However there isn’t much in dispute about the basic facts of the incident.  Ned and Dan Kelly were wanted for the attempted murder of Fitzpatrick. A party of four Policemen searching for them in the Wombat ranges was “Bailed up” at their camp beside Stringybark Creek by the Kellys with Steve Hart and Joe Byrne, in October 1878.  The encounter ended with three Policemen dead, the fourth fleeing for his life and the four assailants escaping with the police horses and ransacked personal effects and equipment, to remain fugitives until the final Act of the Outbreak at Glenrowan in June 1880.  I discussed the events at SBC in some detail HERE but there are still issues I want to return to.

The first of these is the claim by Kelly sympathisers that the Police Party intended not to capture but to kill Ned Kelly. Their “proofs” of this claim are allegations that the Police who went to SBC were in disguise, that they were heavily armed, and that they brought specially made leather straps for the transport of bodies. These three “proofs” are repeated ad nauseam throughout the Kelly literature and by self appointed Kelly experts whenever they pop up on their Forums on TV or in print – but lets be perfectly clear about it – these “proofs” are fabrications – the Police were NOT in disguise, they were NOT heavily armed and there were NO body straps. To prĂ©cis the reasons I describe these claims as fabrications, understand that not being in Uniform is different from being “in disguise” – and it was unexceptional for Police to be out of uniform; understand that in addition to their regular equipment – a single revolver each– they had a total of TWO additional weapons – a shotgun and a rifle, both borrowed at the last minute, and hardly enough to start “a small war” as claimed preposterously by an NKF Member who poses as an expert on all things Kelly; and lastly Ian Jones story of body straps is a very late and unproven oral tradition backed by no evidence and no logic. 

All that is left of this idea that the police were planning to kill them on sight is an allegation made by Ned Kelly, in the Jerilderie Letter, that certain Policemen had vowed they would kill Ned if they ever came across him, then say they had called on him to surrender first. Its never a good idea to uncritically believe anything said by Ned Kelly but Ian Jones says that these threats were confirmed by “police sources” though he doesn’t provide any additional detail. In any case, it is completely misleading for Kelly sympathisers to claim angry expressions like that were expressions of police Policy – they were not. This was perfectly illustrated much later on when Ned was brought down at Glenrowan by Sergeant Steele, who then, in an excitable state wanted to execute him on the spot. He was prevented from doing so by Constable Bracken who is reported to have said “ I’ll shoot any bloody man that dares touch him” So the idea that 'the Police' were planning to kill Kelly rather than capture him has nothing to support it. It’s a myth.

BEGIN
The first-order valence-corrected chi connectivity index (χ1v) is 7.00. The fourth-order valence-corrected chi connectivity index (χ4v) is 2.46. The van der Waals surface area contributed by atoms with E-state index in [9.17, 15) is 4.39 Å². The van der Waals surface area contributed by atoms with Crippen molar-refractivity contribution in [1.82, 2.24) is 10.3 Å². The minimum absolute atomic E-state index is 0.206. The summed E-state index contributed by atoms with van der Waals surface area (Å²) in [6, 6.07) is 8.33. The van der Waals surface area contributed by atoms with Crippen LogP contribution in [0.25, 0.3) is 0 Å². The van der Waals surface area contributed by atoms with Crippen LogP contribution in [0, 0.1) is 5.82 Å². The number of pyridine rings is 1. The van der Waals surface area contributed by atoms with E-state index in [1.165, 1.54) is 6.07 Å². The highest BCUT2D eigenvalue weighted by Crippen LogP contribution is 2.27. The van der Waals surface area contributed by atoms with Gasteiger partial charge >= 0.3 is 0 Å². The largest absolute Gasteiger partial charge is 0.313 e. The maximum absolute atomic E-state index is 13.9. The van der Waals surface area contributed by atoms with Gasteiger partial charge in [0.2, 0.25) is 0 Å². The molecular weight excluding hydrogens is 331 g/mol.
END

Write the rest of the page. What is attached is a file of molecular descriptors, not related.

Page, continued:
The next issue I wish to revisit is the Kelly sympathisers  portrayal of the encounter at SBC as some sort of a fair fight that Ned won because of his superior marksmanship and his skill in battle.  According to a self appointed Kelly expert on the NKF  “The police had enough weaponry and ammunition to start a small war”. Firstly, as we have already seen this is simply wrong. The Police were armed with just one revolver each - their regulation equipment -  plus a single additional rifle and a shotgun which they borrowed. Two extra guns, one a “fowling piece” between four is hardly heavily armed! Moreover, when Kelly later took possession of these guns, the shotgun was loaded with shot for killing game, not people - so Kelly somewhat ominously emptied out the “ shot” and replaced it with bullets. Secondly, when the Gang approached the Police camp only two of the Police were there and one, McIntyre was unarmed and making a cup of tea. The other, Lonigan, had a revolver secured in a leather pouch and was shot and killed almost immediately. When the other two Police returned their reaction to being ordered to surrender was to fight back, but being on horseback they were sitting ducks. Scanlan was killed almost immediately, whilst scrambling off his horse and trying unsuccessfully to get to the rifle slung across his back at the same time. Kennedy fought back as he fled into the bush, wounded, he was followed and eventually dispatched with a point blank shot to the chest.